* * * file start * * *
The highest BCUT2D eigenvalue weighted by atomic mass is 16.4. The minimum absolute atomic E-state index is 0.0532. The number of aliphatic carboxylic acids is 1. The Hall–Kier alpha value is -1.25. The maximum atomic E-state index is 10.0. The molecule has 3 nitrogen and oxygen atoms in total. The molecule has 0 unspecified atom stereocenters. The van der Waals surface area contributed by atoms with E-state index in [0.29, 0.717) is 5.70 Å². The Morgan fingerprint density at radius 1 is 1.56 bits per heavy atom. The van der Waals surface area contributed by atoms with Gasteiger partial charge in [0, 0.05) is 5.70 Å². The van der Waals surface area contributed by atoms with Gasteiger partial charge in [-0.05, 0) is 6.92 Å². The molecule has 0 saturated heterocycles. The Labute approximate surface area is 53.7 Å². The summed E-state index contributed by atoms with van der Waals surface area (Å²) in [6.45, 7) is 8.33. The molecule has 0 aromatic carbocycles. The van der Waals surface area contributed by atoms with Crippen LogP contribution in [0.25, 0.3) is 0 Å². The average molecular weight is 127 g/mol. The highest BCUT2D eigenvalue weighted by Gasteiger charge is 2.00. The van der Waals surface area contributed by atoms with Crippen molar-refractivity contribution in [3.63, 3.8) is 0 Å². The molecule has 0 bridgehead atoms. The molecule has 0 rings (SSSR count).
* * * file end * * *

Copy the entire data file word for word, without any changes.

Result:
The highest BCUT2D eigenvalue weighted by atomic mass is 16.4. The minimum absolute atomic E-state index is 0.0532. The number of aliphatic carboxylic acids is 1. The Hall–Kier alpha value is -1.25. The maximum atomic E-state index is 10.0. The molecule has 3 nitrogen and oxygen atoms in total. The molecule has 0 unspecified atom stereocenters. The van der Waals surface area contributed by atoms with E-state index in [0.29, 0.717) is 5.70 Å². The Morgan fingerprint density at radius 1 is 1.56 bits per heavy atom. The van der Waals surface area contributed by atoms with Gasteiger partial charge in [0, 0.05) is 5.70 Å². The van der Waals surface area contributed by atoms with Gasteiger partial charge in [-0.05, 0) is 6.92 Å². The molecule has 0 saturated heterocycles. The Labute approximate surface area is 53.7 Å². The summed E-state index contributed by atoms with van der Waals surface area (Å²) in [6.45, 7) is 8.33. The molecule has 0 aromatic carbocycles. The van der Waals surface area contributed by atoms with Crippen LogP contribution in [0.25, 0.3) is 0 Å². The average molecular weight is 127 g/mol. The highest BCUT2D eigenvalue weighted by Gasteiger charge is 2.00. The van der Waals surface area contributed by atoms with Crippen molar-refractivity contribution in [3.63, 3.8) is 0 Å². The molecule has 0 bridgehead atoms. The molecule has 0 rings (SSSR count).